For two years, Claire Danes has been invincible. Since 2010, she has been nominated for nine significant awards (two Emmys, two Satellites, two Golden Globes, one SAG, one Critics’ Choice and one Television Critics Association) for her roles in the HBO biopic “Temple Grandin” and Showtime’s thriller “Homeland.”
She won all nine.
I first discovered Danes in seventh grade. I was at a friend’s house watching TeenNick — my family only had basic cable at the time, so this was a big deal — when “My So-Called Life” came on. As unpolished and bluff as a middle schooler’s diary, “Life” was unlike any of the moralizing teen shows I watched at the time (“Boy Meets World” and “7th Heaven” being some of the worst offenders of twisting adolescence into romanticized parables).
I caught episodes sporadically, unable to watch the series from start to finish until Netflix came around, but even in fragmented pieces, I fell for Danes’s Angela Chase, who thought being a woman meant dyeing her hair without her mother’s permission, wearing dark red lipstick and dating boys who drink their coffee black. I treasured Angela’s striking, star-crossed friendship with Rayanne, like Angela clutching Tarot cards close to her heart.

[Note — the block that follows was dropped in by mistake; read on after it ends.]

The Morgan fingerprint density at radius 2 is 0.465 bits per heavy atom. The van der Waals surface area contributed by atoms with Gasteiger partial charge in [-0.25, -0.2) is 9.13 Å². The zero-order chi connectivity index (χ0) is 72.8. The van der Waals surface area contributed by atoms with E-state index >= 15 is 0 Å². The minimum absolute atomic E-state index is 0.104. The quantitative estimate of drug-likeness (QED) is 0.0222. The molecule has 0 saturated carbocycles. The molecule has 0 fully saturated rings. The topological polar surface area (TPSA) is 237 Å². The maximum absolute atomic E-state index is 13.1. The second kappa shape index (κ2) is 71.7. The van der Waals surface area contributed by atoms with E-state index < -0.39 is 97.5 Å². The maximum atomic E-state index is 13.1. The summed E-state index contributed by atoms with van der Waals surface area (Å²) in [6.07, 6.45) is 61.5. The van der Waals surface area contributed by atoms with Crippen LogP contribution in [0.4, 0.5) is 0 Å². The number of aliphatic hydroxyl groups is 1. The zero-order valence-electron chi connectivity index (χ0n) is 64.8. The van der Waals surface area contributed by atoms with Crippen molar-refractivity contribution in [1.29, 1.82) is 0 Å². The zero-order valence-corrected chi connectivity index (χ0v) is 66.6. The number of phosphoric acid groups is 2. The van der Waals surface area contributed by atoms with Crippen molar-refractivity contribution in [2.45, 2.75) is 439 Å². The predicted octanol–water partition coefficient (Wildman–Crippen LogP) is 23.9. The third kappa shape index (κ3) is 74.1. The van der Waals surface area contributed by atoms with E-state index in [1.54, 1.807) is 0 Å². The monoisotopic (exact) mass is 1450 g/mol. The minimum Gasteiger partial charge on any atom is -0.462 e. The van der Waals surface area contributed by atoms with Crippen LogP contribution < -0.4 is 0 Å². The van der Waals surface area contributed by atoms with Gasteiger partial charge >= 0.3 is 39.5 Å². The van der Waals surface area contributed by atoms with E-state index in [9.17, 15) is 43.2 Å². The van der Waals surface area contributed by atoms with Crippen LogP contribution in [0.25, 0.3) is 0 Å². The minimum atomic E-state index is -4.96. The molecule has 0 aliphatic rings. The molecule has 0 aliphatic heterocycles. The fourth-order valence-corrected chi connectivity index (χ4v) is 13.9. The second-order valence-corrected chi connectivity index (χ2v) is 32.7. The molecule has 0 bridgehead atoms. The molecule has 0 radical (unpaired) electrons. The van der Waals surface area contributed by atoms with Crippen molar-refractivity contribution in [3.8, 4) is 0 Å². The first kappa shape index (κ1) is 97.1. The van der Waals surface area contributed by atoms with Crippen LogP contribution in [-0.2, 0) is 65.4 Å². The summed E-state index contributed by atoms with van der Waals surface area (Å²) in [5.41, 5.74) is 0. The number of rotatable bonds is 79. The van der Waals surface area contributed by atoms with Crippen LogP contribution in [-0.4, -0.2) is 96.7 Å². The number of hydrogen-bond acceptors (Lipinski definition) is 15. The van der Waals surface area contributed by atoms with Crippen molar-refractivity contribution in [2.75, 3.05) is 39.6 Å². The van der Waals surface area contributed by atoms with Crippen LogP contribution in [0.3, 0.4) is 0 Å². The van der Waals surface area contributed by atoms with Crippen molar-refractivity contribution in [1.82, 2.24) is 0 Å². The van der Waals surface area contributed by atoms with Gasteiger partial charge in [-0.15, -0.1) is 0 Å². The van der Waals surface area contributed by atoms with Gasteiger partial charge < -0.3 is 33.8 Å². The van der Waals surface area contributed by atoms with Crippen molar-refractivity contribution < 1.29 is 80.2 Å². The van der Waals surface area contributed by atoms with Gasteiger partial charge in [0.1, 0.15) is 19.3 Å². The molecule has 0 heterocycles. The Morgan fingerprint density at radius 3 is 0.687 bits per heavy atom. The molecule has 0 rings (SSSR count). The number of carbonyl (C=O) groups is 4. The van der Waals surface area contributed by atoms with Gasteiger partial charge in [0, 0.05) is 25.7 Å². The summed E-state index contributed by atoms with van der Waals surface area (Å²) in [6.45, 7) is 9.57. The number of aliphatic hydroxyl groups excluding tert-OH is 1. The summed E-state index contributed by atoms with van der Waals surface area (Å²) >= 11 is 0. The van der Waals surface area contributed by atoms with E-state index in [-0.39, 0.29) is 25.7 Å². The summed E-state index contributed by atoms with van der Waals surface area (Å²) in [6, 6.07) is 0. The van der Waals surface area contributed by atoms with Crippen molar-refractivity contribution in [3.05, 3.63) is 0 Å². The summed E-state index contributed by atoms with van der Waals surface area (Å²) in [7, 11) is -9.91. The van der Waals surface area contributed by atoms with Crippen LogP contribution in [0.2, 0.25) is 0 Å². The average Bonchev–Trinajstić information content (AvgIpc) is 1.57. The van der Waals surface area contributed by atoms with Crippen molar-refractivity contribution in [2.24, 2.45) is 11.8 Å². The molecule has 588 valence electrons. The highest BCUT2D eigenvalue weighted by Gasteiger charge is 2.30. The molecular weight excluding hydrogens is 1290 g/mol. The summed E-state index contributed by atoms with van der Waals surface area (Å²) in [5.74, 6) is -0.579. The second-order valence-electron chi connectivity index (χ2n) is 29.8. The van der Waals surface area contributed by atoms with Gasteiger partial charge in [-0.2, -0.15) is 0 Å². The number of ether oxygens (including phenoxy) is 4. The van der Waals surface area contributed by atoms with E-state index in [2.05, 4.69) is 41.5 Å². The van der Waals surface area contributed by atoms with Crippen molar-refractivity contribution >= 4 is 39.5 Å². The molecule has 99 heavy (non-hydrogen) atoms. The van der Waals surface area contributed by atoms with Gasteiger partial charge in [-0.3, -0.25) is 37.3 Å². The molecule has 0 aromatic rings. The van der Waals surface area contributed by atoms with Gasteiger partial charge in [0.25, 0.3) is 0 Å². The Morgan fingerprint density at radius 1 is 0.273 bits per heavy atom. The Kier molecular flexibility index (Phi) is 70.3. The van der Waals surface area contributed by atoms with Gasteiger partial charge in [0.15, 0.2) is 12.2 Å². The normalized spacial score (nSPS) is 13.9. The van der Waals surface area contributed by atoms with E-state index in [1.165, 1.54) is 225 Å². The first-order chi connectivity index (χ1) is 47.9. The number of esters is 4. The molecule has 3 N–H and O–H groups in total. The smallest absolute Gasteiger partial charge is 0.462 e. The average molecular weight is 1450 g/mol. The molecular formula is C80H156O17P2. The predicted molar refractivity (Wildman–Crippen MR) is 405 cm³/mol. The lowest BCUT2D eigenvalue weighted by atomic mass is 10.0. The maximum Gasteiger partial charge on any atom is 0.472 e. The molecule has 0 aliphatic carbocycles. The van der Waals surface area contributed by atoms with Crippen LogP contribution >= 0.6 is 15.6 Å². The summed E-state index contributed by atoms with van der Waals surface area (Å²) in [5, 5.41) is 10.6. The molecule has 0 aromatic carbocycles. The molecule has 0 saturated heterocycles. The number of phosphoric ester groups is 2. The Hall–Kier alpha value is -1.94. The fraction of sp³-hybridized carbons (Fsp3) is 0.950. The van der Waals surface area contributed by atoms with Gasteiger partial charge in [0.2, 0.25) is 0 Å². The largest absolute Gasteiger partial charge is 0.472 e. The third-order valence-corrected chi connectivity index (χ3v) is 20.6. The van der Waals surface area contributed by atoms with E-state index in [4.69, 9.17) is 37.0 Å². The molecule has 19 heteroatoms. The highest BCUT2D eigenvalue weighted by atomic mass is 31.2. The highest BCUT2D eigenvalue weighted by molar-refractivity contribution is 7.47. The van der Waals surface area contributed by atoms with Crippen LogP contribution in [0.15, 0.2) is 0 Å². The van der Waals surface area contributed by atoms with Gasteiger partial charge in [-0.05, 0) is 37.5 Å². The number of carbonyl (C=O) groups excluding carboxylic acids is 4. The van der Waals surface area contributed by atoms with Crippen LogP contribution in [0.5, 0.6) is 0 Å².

Much of MSCL’s charm came from its emotionally honest writing and characters, but Danes was its beating heart, her natural delivery — full of “ums,” “likes” and uneven pauses — injecting Angela with truth.
We’ve quite literally watched Danes grow up on our TV screens. She was only 15 years old when she won her first Golden Globe for Best Lead Actress in a Drama in 1995, and she beat out contenders with well more than double her experience. In her acceptance speech, she was as plain-spoken as Angela, but forgot to thank her parents. Which is why, 17 years later, she was sure to thank them right away when she accepted the same exact award for her performance as the charged and discerning Carrie Mathison in “Homeland.” I told you — Claire Danes knows how to win awards.